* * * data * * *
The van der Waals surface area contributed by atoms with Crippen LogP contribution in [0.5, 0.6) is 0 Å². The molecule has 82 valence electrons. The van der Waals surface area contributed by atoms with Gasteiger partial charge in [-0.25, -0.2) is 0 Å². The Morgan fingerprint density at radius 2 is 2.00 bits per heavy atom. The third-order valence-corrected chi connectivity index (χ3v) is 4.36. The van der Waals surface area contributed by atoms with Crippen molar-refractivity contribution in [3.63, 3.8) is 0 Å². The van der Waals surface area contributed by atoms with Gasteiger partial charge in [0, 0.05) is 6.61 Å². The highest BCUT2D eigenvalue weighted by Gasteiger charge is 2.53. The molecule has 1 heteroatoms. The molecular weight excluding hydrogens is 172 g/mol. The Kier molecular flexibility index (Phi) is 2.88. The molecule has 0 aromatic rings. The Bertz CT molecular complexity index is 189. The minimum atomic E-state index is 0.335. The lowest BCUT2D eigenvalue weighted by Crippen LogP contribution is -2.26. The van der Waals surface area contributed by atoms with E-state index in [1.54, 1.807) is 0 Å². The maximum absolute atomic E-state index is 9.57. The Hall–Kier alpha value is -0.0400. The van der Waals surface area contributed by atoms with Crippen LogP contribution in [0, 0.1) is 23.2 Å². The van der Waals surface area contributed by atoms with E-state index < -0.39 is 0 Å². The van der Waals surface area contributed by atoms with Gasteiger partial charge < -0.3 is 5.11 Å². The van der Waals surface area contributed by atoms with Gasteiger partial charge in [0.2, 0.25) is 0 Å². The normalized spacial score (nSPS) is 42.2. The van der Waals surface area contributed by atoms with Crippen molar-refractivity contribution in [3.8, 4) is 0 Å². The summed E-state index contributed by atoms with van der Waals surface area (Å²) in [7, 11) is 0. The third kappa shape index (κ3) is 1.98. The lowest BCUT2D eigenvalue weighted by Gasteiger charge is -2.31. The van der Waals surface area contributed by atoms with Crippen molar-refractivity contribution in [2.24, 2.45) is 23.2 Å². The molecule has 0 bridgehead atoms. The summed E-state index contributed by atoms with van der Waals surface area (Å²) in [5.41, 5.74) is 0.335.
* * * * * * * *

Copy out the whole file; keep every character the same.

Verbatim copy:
The van der Waals surface area contributed by atoms with Crippen LogP contribution in [0.5, 0.6) is 0 Å². The molecule has 82 valence electrons. The van der Waals surface area contributed by atoms with Gasteiger partial charge in [-0.25, -0.2) is 0 Å². The Morgan fingerprint density at radius 2 is 2.00 bits per heavy atom. The third-order valence-corrected chi connectivity index (χ3v) is 4.36. The van der Waals surface area contributed by atoms with Crippen molar-refractivity contribution in [3.63, 3.8) is 0 Å². The van der Waals surface area contributed by atoms with Gasteiger partial charge in [0, 0.05) is 6.61 Å². The highest BCUT2D eigenvalue weighted by Gasteiger charge is 2.53. The molecule has 1 heteroatoms. The molecular weight excluding hydrogens is 172 g/mol. The Kier molecular flexibility index (Phi) is 2.88. The molecule has 0 aromatic rings. The Bertz CT molecular complexity index is 189. The minimum atomic E-state index is 0.335. The lowest BCUT2D eigenvalue weighted by Crippen LogP contribution is -2.26. The van der Waals surface area contributed by atoms with E-state index in [1.54, 1.807) is 0 Å². The maximum absolute atomic E-state index is 9.57. The Hall–Kier alpha value is -0.0400. The van der Waals surface area contributed by atoms with Crippen LogP contribution in [0, 0.1) is 23.2 Å². The van der Waals surface area contributed by atoms with E-state index < -0.39 is 0 Å². The van der Waals surface area contributed by atoms with Gasteiger partial charge < -0.3 is 5.11 Å². The van der Waals surface area contributed by atoms with Gasteiger partial charge in [0.2, 0.25) is 0 Å². The normalized spacial score (nSPS) is 42.2. The van der Waals surface area contributed by atoms with Crippen molar-refractivity contribution in [3.8, 4) is 0 Å². The summed E-state index contributed by atoms with van der Waals surface area (Å²) in [7, 11) is 0. The third kappa shape index (κ3) is 1.98. The lowest BCUT2D eigenvalue weighted by Gasteiger charge is -2.31. The van der Waals surface area contributed by atoms with Crippen molar-refractivity contribution in [2.24, 2.45) is 23.2 Å². The molecule has 0 bridgehead atoms. The summed E-state index contributed by atoms with van der Waals surface area (Å²) in [5.41, 5.74) is 0.335.